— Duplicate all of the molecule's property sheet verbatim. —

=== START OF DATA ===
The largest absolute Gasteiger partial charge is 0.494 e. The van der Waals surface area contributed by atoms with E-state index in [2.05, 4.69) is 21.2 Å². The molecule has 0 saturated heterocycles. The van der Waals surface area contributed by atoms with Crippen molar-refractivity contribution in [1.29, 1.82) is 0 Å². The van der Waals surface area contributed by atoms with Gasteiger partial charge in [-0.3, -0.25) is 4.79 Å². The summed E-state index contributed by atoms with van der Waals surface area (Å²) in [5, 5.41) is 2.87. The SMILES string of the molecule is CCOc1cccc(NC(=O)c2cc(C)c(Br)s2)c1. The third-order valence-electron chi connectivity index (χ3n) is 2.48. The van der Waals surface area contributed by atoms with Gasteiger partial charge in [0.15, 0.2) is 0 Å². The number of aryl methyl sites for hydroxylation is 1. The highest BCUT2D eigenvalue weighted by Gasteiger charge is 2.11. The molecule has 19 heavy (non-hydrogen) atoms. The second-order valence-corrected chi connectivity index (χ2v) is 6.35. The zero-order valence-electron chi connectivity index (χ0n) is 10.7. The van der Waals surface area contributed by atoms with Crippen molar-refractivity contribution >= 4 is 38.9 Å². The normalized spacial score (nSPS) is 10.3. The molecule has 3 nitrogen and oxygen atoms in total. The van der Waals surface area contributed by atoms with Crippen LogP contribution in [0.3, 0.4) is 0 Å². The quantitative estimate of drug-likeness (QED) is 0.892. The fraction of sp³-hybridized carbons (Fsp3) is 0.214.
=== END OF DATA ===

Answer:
The largest absolute Gasteiger partial charge is 0.494 e. The van der Waals surface area contributed by atoms with E-state index in [2.05, 4.69) is 21.2 Å². The molecule has 0 saturated heterocycles. The van der Waals surface area contributed by atoms with Crippen molar-refractivity contribution in [1.29, 1.82) is 0 Å². The van der Waals surface area contributed by atoms with Gasteiger partial charge in [-0.3, -0.25) is 4.79 Å². The summed E-state index contributed by atoms with van der Waals surface area (Å²) in [5, 5.41) is 2.87. The SMILES string of the molecule is CCOc1cccc(NC(=O)c2cc(C)c(Br)s2)c1. The third-order valence-electron chi connectivity index (χ3n) is 2.48. The van der Waals surface area contributed by atoms with Gasteiger partial charge in [0.15, 0.2) is 0 Å². The number of aryl methyl sites for hydroxylation is 1. The highest BCUT2D eigenvalue weighted by Gasteiger charge is 2.11. The molecule has 19 heavy (non-hydrogen) atoms. The second-order valence-corrected chi connectivity index (χ2v) is 6.35. The zero-order valence-electron chi connectivity index (χ0n) is 10.7. The van der Waals surface area contributed by atoms with Crippen molar-refractivity contribution >= 4 is 38.9 Å². The normalized spacial score (nSPS) is 10.3. The molecule has 3 nitrogen and oxygen atoms in total. The van der Waals surface area contributed by atoms with Crippen LogP contribution in [0.3, 0.4) is 0 Å². The quantitative estimate of drug-likeness (QED) is 0.892. The fraction of sp³-hybridized carbons (Fsp3) is 0.214.